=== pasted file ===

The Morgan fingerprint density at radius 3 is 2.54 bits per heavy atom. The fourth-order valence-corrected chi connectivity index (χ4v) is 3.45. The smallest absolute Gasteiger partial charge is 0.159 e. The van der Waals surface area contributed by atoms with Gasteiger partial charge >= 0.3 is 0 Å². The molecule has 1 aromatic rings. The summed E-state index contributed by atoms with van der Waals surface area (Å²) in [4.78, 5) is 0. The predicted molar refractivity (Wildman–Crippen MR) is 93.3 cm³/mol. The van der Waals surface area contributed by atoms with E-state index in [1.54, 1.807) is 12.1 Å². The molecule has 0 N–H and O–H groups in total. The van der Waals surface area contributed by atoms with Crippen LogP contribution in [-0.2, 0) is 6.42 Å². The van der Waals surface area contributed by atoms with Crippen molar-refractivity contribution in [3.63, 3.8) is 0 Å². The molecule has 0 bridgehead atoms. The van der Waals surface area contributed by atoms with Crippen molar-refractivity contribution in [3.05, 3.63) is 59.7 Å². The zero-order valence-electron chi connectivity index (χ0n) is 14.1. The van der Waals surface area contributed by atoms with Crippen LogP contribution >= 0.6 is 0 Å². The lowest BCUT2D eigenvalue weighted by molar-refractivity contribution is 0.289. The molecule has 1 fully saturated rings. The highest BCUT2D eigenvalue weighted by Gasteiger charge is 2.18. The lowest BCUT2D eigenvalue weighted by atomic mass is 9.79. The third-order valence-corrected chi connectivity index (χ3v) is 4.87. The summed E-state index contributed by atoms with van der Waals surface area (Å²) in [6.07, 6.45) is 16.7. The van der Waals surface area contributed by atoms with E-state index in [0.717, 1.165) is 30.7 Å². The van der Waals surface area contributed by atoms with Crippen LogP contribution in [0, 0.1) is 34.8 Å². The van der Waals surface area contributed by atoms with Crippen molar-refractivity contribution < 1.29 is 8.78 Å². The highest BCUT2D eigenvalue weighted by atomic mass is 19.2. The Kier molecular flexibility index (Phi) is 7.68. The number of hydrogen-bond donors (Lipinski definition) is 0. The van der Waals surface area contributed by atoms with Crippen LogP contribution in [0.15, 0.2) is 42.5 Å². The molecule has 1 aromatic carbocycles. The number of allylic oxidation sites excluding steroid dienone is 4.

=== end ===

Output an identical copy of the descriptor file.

The Morgan fingerprint density at radius 3 is 2.54 bits per heavy atom. The fourth-order valence-corrected chi connectivity index (χ4v) is 3.45. The smallest absolute Gasteiger partial charge is 0.159 e. The van der Waals surface area contributed by atoms with Gasteiger partial charge >= 0.3 is 0 Å². The molecule has 1 aromatic rings. The summed E-state index contributed by atoms with van der Waals surface area (Å²) in [4.78, 5) is 0. The predicted molar refractivity (Wildman–Crippen MR) is 93.3 cm³/mol. The van der Waals surface area contributed by atoms with E-state index in [1.54, 1.807) is 12.1 Å². The molecule has 0 N–H and O–H groups in total. The van der Waals surface area contributed by atoms with Crippen LogP contribution in [-0.2, 0) is 6.42 Å². The van der Waals surface area contributed by atoms with Crippen molar-refractivity contribution in [3.63, 3.8) is 0 Å². The molecule has 0 bridgehead atoms. The van der Waals surface area contributed by atoms with Crippen molar-refractivity contribution in [3.05, 3.63) is 59.7 Å². The zero-order valence-electron chi connectivity index (χ0n) is 14.1. The van der Waals surface area contributed by atoms with Crippen LogP contribution >= 0.6 is 0 Å². The lowest BCUT2D eigenvalue weighted by molar-refractivity contribution is 0.289. The molecule has 1 fully saturated rings. The highest BCUT2D eigenvalue weighted by Gasteiger charge is 2.18. The lowest BCUT2D eigenvalue weighted by atomic mass is 9.79. The third-order valence-corrected chi connectivity index (χ3v) is 4.87. The summed E-state index contributed by atoms with van der Waals surface area (Å²) in [6.07, 6.45) is 16.7. The van der Waals surface area contributed by atoms with E-state index in [0.717, 1.165) is 30.7 Å². The van der Waals surface area contributed by atoms with Crippen LogP contribution in [0, 0.1) is 34.8 Å². The van der Waals surface area contributed by atoms with Crippen molar-refractivity contribution < 1.29 is 8.78 Å². The highest BCUT2D eigenvalue weighted by atomic mass is 19.2. The Kier molecular flexibility index (Phi) is 7.68. The number of hydrogen-bond donors (Lipinski definition) is 0. The van der Waals surface area contributed by atoms with Crippen LogP contribution in [0.15, 0.2) is 42.5 Å². The molecule has 1 aromatic carbocycles. The number of allylic oxidation sites excluding steroid dienone is 4.